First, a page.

If stitching and stapling isn't your thing, simply walk down the aisle of your nearest store for ready-made costumes. "We look for weeks before we find the right costumes," one Motherboard Mom told us. "Sometimes we start out wanting to be one thing and we end up being something completely different. But it all works," she says. Part of the fun is deciding!
"Halloween keeps us young!" one Motherboard Mom told us, and it does seem that this generation of parents is really into the spooky holiday: Nearly half of Motherboard Moms say that they're more involved in the celebration than their parents were. In fact, parents seem to love to make it a party. "My mom and I collaborate on a joint party every year with scary menu items, games like Halloween Pictionary and pin the nose on the pumpkin, and prizes for the scariest and most original costumes," one Motherboard Mom said. "This will be my daughter's first Halloween and we're super excited."
If you're throwing a fete of your own, burn a mix of "spooky" music to get everyone in the mood. Post trick-or-treating, screen multiple movies—a campy 1930s horror flick (or good old Charlie Brown) early on, and something really scary after the little ones have gone home or gone to sleep. The best Halloween movie treat? Spiced popcorn or caramel corn in decorated cones.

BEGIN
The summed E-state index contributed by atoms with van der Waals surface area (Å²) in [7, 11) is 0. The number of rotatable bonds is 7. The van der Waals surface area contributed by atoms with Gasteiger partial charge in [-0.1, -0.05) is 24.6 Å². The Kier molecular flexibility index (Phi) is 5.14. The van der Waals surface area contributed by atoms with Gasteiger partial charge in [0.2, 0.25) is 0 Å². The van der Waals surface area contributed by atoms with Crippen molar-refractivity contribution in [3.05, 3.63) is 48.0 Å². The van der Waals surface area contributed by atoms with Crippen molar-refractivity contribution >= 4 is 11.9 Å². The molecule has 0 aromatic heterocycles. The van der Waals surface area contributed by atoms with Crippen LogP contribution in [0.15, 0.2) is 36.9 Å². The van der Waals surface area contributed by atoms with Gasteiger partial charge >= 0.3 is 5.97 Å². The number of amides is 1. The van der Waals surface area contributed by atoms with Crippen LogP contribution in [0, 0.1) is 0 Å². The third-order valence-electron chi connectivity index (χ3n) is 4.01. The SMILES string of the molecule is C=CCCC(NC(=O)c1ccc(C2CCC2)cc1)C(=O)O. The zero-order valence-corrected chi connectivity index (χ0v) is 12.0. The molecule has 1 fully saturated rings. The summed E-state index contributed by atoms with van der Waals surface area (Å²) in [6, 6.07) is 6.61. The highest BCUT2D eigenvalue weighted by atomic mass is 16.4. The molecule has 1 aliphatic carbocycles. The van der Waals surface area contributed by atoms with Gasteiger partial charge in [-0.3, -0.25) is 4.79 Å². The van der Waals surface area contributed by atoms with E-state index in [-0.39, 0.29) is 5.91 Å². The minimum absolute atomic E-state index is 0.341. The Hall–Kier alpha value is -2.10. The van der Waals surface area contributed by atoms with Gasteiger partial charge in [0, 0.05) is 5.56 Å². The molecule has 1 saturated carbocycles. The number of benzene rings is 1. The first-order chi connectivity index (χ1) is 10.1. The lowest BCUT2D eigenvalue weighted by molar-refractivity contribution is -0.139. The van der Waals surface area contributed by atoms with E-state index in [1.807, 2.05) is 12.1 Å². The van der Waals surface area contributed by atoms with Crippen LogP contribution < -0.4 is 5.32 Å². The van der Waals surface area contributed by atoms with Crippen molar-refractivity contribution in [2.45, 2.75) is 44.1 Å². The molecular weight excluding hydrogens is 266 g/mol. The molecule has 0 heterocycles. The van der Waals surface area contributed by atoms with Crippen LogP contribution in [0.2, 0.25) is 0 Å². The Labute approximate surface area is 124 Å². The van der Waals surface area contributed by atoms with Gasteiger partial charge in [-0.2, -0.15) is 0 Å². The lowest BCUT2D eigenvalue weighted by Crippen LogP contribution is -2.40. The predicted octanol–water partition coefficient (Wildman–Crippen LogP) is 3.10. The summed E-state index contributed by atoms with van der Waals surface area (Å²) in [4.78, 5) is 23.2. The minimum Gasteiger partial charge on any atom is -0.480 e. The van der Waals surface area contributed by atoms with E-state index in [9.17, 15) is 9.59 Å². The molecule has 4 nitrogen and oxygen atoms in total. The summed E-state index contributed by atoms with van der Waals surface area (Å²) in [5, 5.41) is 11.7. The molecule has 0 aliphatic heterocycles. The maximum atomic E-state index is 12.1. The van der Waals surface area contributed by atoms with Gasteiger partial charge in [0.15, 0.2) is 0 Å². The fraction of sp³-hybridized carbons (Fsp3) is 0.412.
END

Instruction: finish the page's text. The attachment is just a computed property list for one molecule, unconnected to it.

"What I love best about Halloween is all the little things we do every year, stuff that's unique to our family, not part of some big commercial idea about what the holiday should be like," says Colorado Springs mom Dylan Nelson. "We started with just the basics—costume, trick-or-treating, candy eating—but now we've got a whole series of activities and special events my kids totally look forward to—from roasting pumpkin seeds to making a scary straw man for our porch—that we came up with gradually over the years! Nothing we do is fancy, elaborate, or expensive, but it's all uniquely ours, and I know my kids will treasure these memories their whole lives," she says.
"You don't have to invite family, or throw a party, or make a big production out of anything," says Helena Shorter of Maplewood, New Jersey. Stay home in your pajamas, answer the doorbell, and hand out candy you've been nibbling on all night. What could be simpler?
"Some Halloweens I go all out and other years I just don't have the time or creativity to pull it all together," says mom Debbie Eiel. "What's great about Halloween is that we can tailor the whole holiday to fit whatever our family feels like doing that particular year—there's no expectation that everything will be one certain way." Indeed, Halloween might just be the most flexible holiday of the whole year—and that's a virtual guarantee that you can have spooky funt—whether your decorating style is festooning your door with black and orange crepe paper or creating an artful still life with witchy shoes.